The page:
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Re: Arrays 1x3 or 3x1 - The real questions

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From:
Tanton Gibbs
Date:
February 12, 2002 13:46
Subject:
Re: Arrays 1x3 or 3x1 - The real questions
Message ID:
011e01c1b40c$f2775a80$f8ffa8c0@brooklyn
Shift removes the first element of the array it is passed...so, take the
example:

my @arr = (1, 2, 3, 4);
my $val = shift @arr;
my $val2 = shift @arr;

print "\$val = $val\n";
print "\$val2 = $val2\n";
print "\@arr = @arr\n"

This will print out
$val = 1
$val2 = 2
@arr = 3 4

As you can see, shift removed the first element of the array and returned it
as its value.

Now, if shift is called without an argument, it uses the default argument
@_.  Convieniently, arguments to a function are passed using @_.
So, if you call a function:
f( $var1, $var2 );
then inside f, $_[0] is the value of $var1 and $_[1] is the value of $var2.

In your specific case,

Somefunction($var1, \@arry);

then $_[0] will be the value of $var1, and $_[1] will be a reference to
@arry.

If, inside Somefunction, you write
my $var = shift;
then $var will be the value of $var1
After that, if you write
my $var2 = shift;
then $var2 will be an array reference to @arry.

HTH,
Tanton
----- Original Message -----
From: "Steven M. Klass" <Steven.Klass@nsc.com>
To: "Brett W. McCoy" <bmccoy@chapelperilous.net>
Cc: <beginners@perl.org>
Sent: Tuesday, February 12, 2002 4:20 PM
Subject: Re: Arrays 1x3 or 3x1 - The real questions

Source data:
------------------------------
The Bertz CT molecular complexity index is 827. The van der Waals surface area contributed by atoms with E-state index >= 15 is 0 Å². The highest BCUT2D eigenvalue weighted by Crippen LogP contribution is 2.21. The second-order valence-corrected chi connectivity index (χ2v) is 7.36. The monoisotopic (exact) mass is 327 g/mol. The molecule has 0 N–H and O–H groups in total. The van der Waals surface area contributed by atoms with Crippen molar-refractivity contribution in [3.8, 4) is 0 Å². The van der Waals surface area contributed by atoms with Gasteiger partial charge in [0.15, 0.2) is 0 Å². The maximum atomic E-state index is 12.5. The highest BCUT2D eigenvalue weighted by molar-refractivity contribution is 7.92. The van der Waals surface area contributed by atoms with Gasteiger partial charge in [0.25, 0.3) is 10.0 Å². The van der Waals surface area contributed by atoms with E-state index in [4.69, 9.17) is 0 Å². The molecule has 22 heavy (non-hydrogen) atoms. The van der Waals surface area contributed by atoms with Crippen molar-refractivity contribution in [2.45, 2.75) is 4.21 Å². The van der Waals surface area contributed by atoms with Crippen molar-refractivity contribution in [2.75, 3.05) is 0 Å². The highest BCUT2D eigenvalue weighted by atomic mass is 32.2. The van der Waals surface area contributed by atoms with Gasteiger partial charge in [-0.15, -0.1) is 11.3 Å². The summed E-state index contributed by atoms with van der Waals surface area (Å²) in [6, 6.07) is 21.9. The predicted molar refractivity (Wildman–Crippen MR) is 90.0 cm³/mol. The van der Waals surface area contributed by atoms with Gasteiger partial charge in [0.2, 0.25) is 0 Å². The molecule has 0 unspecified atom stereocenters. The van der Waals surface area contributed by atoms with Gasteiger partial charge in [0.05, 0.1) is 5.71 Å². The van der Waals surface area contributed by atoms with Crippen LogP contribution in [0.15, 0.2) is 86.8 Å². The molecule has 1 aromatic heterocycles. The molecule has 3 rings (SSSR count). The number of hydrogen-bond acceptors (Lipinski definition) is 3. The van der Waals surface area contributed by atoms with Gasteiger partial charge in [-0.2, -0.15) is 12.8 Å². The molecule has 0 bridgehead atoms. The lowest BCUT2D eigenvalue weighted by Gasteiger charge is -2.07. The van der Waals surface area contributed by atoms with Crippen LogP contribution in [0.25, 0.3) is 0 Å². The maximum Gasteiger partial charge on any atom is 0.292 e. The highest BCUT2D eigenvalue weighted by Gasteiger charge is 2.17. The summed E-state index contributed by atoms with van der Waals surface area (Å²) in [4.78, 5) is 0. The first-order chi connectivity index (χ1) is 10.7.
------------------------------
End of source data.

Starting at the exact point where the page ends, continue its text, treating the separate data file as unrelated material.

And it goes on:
> how does "shift" work?  In other words what if I do this
>
> &Somefunction($var1, \@arry)
>
> sub SomeFunction {
> my $var = $_[0]
> my $array = shift;
> foreach(@{$array}) {
>   print "$_\n";
> }
>  }
>
> How does the shift operator know which is which?  I called it specifically
> earlier, because of this.  What am I missing?
>
> Thanks so much
>
> On Tuesday 12 February 2002 10:06 am, Brett W. McCoy wrote:
> > On Tue, 12 Feb 2002, Steven M. Klass wrote:
> > > Let's start off with some simple code..
> > >
> > > my $arg = &SomeFunction ( my @arry = qw/one two three/)
> > >
> > >
> > >
> > > sub SomeFunction {
> > > my @array = @_[0];
> >
> > No, you are only grabbing the first element of @_.  You should either
pass
> > the array as a reference (best way), or just grab up the entire @_.
> > Keep in mind that if you pass an array and any scalars as arguments,
they
> > will all be flattened out into @_, as a single list.  This is why
passing
> > a reference is better, to differentiate lists and scalars.
> >
> > SomeFunction([qw(one two three)]);
> >
> > sub SomeFunction {
> > my $array = shift;
> > foreach(@{$array}) {
> >   print "$_\n";
> > }
> > }
> >
> > -- Brett
> >                                           http://www.chapelperilous.net/
> > ------------------------------------------------------------------------
> > Removing the straw that broke the camel's back does not necessarily
> > allow the camel to walk again.
>
> --
>
>  Steven M. Klass
>  Physical Design Manager
>
>  National Semiconductor Corp
>  7400 W. Detroit Street
>  Suite 170
>  Chandler AZ 85226
>
>  Ph:480-753-2503
>  Fax:480-705-6407
>
>  steven.klass@nsc.com
>  http://www.nsc.com
>
>
> --
> To unsubscribe, e-mail: beginners-unsubscribe@perl.org
> For additional commands, e-mail: beginners-help@perl.org
>


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